The process of immune cells exhaustion is mediated by various cytokines and their corresponding receptors. Dendritic cells interacted with T reg cells through CCL17-CCR4 and CCL22-CCR4, resulting in the recruitment of T reg cells into the TME (19). Dendritic cells also interacted with CD8 T cells through CD200 - CD200R signalling pathway, resulting in a blunting of the immune response (19, 25). T reg cells, dendritic cells, and CD8 T cells were shown to also interact through CTLA4 and CD80/CD86 ligand receptors interactions, in which this possible interaction was further strengthened by the fact that those cells were juxtaposed in a multiplex immunohistochemistry study (19). These prominent interactions were detected from an RNA sequencing study, but a more meticulous study that is specifically designed to study cellular interaction is necessary to completely understand the crosstalk mechanism between cells in the nasopharyngeal cancer TME.

Through understanding the cellular interactions within the nasopharyngeal cancer TME, we can propose various possible therapeutic approaches. For instance when the dominating mechanism of a particular nasopharyngeal cancer patient is the highly exhaustive TME, then we can propose an anti T reg immunotherapy (2, 26). However, the main constraint here is that describing the TME of a particular patient is very challenging because it requires an iterative individualised method and there is no particular workflow that can fit for all patients. Nevertheless, with the advancement of computing power and artificial intelligence, an individualised approach in describing the TME and then proposing a therapeutic approach may be possible in the future.


Typical haplotypes in at risk populations in nasopharyngeal cancer endemic regions predispose someone to malignant cells development. Further, EBV infection in the nasopharynx epithelium kick-starts the driver of those cancer hallmarks. Cancer cell development is bolstered with further somatic mutation due to environmental exposure of carcinogens or inherent DNA damage from replication errors. With excessive proliferation of cancer cells, necrosis ensues, which results in the release of neoantigens. Immune cells kick in to restrain the development of cancer. However, due to the heterogeneity of the cancer cells, eventually, some clones can escape immune recognition. Further chronic sensitization of neoantigens from the tumour cause the local milieu to favour a tolerogenic immune environment. This results in the suppression of the cancer immune attack and unrestrained cancer progression.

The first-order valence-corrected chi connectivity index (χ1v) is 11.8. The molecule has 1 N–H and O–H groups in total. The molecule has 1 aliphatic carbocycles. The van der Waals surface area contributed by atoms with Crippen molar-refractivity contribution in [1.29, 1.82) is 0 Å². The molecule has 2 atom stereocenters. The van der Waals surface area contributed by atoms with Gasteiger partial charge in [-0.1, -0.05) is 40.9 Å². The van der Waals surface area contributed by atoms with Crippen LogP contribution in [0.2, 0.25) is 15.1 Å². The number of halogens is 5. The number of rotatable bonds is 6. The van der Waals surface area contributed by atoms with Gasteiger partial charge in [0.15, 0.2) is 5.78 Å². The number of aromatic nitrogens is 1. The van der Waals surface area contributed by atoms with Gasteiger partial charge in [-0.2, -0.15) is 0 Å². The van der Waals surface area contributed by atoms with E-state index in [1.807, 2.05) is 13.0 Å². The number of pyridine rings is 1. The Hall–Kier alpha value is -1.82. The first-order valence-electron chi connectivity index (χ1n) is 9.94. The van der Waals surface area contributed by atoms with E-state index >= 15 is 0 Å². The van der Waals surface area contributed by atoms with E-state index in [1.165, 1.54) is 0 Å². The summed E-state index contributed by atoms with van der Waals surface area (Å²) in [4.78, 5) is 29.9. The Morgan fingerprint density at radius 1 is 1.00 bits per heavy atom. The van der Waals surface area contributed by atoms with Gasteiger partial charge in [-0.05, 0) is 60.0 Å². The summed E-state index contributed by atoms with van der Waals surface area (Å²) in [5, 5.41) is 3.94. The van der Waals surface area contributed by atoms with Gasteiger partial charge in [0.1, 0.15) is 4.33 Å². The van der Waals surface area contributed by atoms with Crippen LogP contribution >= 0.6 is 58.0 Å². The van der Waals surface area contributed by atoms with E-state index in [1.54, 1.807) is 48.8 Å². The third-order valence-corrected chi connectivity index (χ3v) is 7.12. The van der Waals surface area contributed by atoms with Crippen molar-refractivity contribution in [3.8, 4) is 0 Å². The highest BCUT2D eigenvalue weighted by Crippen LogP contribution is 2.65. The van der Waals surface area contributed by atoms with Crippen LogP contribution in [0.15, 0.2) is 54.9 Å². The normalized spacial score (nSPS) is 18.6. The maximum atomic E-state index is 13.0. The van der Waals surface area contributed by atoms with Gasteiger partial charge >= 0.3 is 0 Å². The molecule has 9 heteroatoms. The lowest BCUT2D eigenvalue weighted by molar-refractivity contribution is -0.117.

Author Contributions

All authors listed have made a substantial, direct, and intellectual contribution to the work and approved it for publication.

Conflict of Interest

The authors declare that the research was conducted in the absence of any commercial or financial relationships that could be construed as a potential conflict of interest.


The authors would like to express gratitude to dr. I Gusti Agung Jayanthi Wulan Utami for her assistance in making a digital copy of the figure presented here in this article.


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Keywords: immunology, nasopharyngeal cancer, carcinogenesis, EBV, HLA polymorphism, MHC

Citation: Handoko , Louisa M, Permata TBM and Gondhowiardjo SA (2022) Deciphering Driver of Nasopharyngeal Cancer Development. Oncol. Rev. 16:10654. doi: 10.3389/or.2022.10654

Received: 18 May 2022; Accepted: 14 September 2022;
Published: 11 October 2022.

Edited by:

Camillo Porta, University of Bari Aldo Moro, Italy

Reviewed by:

Hamsu Kadriyan, University of Mataram, Indonesia
Camillo Porta, University of Bari Aldo Moro, Italy

Copyright © 2022 Handoko, Louisa, Permata and Gondhowiardjo. This is an open-access article distributed under the terms of the Creative Commons Attribution License (CC BY). The use, distribution or reproduction in other forums is permitted, provided the original author(s) and the copyright owner(s) are credited and that the original publication in this journal is cited, in accordance with accepted academic practice. No use, distribution or reproduction is permitted which does not comply with these terms.

*Correspondence: Soehartati A. Gondhowiardjo,